I have no idea what to wear to work out!
January 17, 2019 1:45 PM   Subscribe

I joined a gym recently (and I'm struggling to get myself to go) after being completely sedentary for years and years. I promised myself I would buy some workout clothes if I hit a certain number of visits. I've been wearing regular fairly heavy cotton leggings and an oversized stretched-out cotton t shirt, but I keep hearing I should be wearing "performance" fabrics. I have 2 concerns: I don't want to pay much money, and I don't want tight or overly fitted tops. I am an older lady on the cusp of plus size with a lumpy, bumpy body, and I want a top that will cover my crotch and my butt and will barely skim rather than cling to my body. I guess I'm looking for full-length leggings, capri leggings for warmer weather, and short-sleeve tops. I don't want a lot of jazzy designs, cut-outs, mesh inserts, etc. I'd prefer plain dark colors.

I'm not working up a huge sweat at this point, just walking on a treadmill and using a recumbent bike. That will hopefully change in the future as I add stretching and weights? Can you suggest what kind of fabric I should look for and stores or manufacturers that I can check out? Thanks!
posted by primate moon to Sports, Hobbies, & Recreation (21 answers total) 10 users marked this as a favorite
 
There's a lot of good into in this post from earlier today
posted by jonathanhughes at 1:52 PM on January 17 [2 favorites]


Where are you hearing that you need performance fabrics? As long as you are comfortable, and not getting too warm, you are probably fine.

Having said that: if you'd like to do this somewhat affordably, maybe go to the workout section of your local Target. They have a wide range of sizes and often simple options from Champion. Because clothes are fitted, it can more challenging to buy things online.
posted by bluedaisy at 1:57 PM on January 17 [14 favorites]


I buy Larace short sleeve tunics on Amazon. They cost around $16, come in a range of colors, are long enough to cover the butt, and flare at the hem for a fun swing feeling. They do not run small, so don’t order up. Lightweight, machine washable, etcetera. Not a performance fabric, but I don’t like the plastic feel of those in a.shirt. Champion leggings from Target.
posted by Malla at 1:58 PM on January 17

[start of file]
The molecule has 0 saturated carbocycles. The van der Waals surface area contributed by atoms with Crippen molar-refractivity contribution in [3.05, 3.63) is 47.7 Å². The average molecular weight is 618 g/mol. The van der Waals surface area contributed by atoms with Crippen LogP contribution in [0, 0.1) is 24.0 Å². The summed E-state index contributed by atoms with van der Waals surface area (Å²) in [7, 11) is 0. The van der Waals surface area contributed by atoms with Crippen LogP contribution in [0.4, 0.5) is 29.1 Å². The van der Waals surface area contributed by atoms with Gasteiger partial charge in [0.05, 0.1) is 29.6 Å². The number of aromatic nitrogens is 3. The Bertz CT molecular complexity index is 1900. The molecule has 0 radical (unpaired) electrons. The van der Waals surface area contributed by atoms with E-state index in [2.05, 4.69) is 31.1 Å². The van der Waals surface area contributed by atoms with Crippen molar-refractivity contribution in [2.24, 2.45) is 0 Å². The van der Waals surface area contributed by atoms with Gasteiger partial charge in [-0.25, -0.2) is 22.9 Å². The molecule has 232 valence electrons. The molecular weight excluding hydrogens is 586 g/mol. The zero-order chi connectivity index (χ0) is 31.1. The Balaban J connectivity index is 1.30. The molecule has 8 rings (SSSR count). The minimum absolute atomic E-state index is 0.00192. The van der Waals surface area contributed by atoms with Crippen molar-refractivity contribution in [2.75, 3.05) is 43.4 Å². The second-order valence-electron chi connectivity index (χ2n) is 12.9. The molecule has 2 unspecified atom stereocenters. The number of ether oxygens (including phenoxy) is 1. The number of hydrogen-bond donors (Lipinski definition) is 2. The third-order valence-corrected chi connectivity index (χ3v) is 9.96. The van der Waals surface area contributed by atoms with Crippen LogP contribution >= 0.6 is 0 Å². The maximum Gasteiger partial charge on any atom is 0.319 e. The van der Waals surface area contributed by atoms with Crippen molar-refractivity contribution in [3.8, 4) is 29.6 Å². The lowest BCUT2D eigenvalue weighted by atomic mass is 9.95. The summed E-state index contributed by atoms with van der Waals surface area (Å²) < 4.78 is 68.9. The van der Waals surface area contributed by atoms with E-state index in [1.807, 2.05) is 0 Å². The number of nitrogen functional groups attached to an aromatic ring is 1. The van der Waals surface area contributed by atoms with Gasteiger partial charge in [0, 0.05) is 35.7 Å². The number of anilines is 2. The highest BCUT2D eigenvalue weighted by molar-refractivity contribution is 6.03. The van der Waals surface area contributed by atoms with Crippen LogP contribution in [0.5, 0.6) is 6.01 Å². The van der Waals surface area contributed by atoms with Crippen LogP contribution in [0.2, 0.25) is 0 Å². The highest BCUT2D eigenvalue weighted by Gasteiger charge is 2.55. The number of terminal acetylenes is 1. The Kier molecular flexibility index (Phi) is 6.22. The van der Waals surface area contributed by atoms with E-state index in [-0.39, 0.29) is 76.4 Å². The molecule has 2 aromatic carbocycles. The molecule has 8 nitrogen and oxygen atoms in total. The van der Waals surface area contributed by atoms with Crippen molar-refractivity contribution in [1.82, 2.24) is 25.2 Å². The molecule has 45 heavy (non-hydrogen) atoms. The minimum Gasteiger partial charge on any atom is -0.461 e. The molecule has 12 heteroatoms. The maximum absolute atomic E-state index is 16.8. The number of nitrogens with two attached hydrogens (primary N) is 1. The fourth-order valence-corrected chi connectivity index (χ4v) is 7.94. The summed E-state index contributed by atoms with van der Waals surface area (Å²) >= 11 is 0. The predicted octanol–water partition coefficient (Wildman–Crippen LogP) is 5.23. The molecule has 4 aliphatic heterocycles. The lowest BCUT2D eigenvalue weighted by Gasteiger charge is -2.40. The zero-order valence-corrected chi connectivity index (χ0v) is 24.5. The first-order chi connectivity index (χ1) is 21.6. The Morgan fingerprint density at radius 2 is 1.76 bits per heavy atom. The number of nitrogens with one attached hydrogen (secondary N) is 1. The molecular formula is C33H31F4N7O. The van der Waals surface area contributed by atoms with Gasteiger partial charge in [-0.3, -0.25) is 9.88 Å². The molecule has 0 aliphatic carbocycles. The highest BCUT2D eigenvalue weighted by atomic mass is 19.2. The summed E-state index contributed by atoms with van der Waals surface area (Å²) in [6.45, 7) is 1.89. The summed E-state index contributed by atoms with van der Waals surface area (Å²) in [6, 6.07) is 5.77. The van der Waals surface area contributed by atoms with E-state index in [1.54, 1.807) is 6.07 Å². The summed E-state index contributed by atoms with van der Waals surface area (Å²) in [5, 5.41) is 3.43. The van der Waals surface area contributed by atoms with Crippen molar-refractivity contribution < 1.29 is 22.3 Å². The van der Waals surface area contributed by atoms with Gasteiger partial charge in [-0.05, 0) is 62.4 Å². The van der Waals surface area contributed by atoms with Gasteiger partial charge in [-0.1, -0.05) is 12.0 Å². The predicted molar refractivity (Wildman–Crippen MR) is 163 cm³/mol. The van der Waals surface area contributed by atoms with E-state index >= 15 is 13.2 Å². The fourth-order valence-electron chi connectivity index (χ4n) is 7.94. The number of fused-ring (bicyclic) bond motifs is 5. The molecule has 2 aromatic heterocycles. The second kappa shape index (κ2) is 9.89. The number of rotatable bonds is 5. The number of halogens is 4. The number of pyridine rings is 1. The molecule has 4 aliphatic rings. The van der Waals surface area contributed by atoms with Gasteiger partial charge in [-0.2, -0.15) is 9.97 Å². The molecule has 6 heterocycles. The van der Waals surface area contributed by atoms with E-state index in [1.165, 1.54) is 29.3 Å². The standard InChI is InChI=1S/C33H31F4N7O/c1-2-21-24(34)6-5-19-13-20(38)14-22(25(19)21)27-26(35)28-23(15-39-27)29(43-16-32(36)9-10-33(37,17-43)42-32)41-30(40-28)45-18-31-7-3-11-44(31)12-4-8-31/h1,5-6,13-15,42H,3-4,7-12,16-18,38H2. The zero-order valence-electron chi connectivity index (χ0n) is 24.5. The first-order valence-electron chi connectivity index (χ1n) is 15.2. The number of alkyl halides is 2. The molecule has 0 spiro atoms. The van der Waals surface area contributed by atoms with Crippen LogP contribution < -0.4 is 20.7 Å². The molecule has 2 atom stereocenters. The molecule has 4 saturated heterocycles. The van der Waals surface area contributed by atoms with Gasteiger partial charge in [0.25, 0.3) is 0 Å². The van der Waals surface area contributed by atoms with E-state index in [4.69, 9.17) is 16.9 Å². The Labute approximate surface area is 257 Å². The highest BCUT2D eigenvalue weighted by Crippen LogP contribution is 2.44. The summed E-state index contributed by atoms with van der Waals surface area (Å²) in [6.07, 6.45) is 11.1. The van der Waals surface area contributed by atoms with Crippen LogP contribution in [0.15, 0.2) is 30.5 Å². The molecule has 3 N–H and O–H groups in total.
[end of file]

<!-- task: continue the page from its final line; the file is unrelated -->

Joe Fresh (This shirt looks perfect for example) and Old Navy (these leggings for example) are going to be your friend for inexpensive activewear in a good size range.

Both brands have plus and regular lines. I think I have a similar body size to you, and the big difference I notice with moving to performance lines is a reduction in chafing, and I "jiggle" less, so exercise is a lot more comfortable (I find this especially with pants).
posted by Sweetchrysanthemum at 2:04 PM on January 17 [3 favorites]


you can wear whatever you want as long as it's not unsafe for you (as in, won't get caught in machines bc it's so loose/flowy, you won't trip over your own baggy pants legs, etc). the main purpose of performance fabrics is to prevent chafing and general soggy discomfort when you're really sweaty. if you're not noticing that as an issue yet then you don't really need to worry about it.
posted by poffin boffin at 2:06 PM on January 17 [6 favorites]


I was going to suggest Old Navy and second the comment about performance fabrics beign better for chafing.

Also, you probably want to get a sports bra.
posted by TORunner at 2:07 PM on January 17 [1 favorite]


TJ Maxx often has a good variety of exercise clothes for not too much money. I agree that as long as you are comfortable in the clothes you are wearing and able to do all of the activities you want then you are fine in whatever you want to wear.
posted by arachnidette at 2:07 PM on January 17 [1 favorite]


I agree about checking out Target. I have stuff from their athletic dept and it's very nice for the price. In terms of performance fabrics, the main reason for me is that they get less smelly than natural fabrics. If you are a sweaty person then you might want to give it a try.
posted by joan_holloway at 2:12 PM on January 17 [1 favorite]


I think the biggest difference is exactly what poffin boffin mentioned - non-performance fabrics, like cotton, get wet and soggy and cause chafing, particularly if your thighs rub together. I bought a few capri performance leggings at Kohl's for less than $20 each and the difference was night and day, particularly once I started running.

Having a performance shirt is much less important unless you're sweating a lot and the sweat stains bother you, IMO.
posted by widdershins at 2:16 PM on January 17


When you're buying leggings, look for ones with a wide waistband that are higher cut, and if you're trying them on in the store, bend, sit, squat and move about in them to make sure that waistband stays put. I wear L-sized pants and with my shape (butt and thighs are much bigger than my waist), many don't stay in place, the waistband rolls, the stretch over your butt could make them see-through, and constantly adjusting them is not fun. I'd given up on leggings until the recent start of high cut fashion... From somewhere like Target, I'd be looking a to try a pair like this
posted by cholly at 2:55 PM on January 17 [3 favorites]


In my opinion - buy Champion (either by their website or Target), not Old Navy.

I buy tons of regular clothes from Old Navy. But I find their workout stuff to be rubbish. They often put plasticky tags in places that itch or rub, the stitching is terrible, unravels, and can also chafe, the sizing is all over the place between garmets, and the elastic/lycra (e.g. waistbands, leggings, etc.) is poorly and unevenly sewn together in ways that make it sag in some places and squeeze or cut in others. (Also, I find many of the designs unfriendly to those of us with a bit extra in the stomach area.)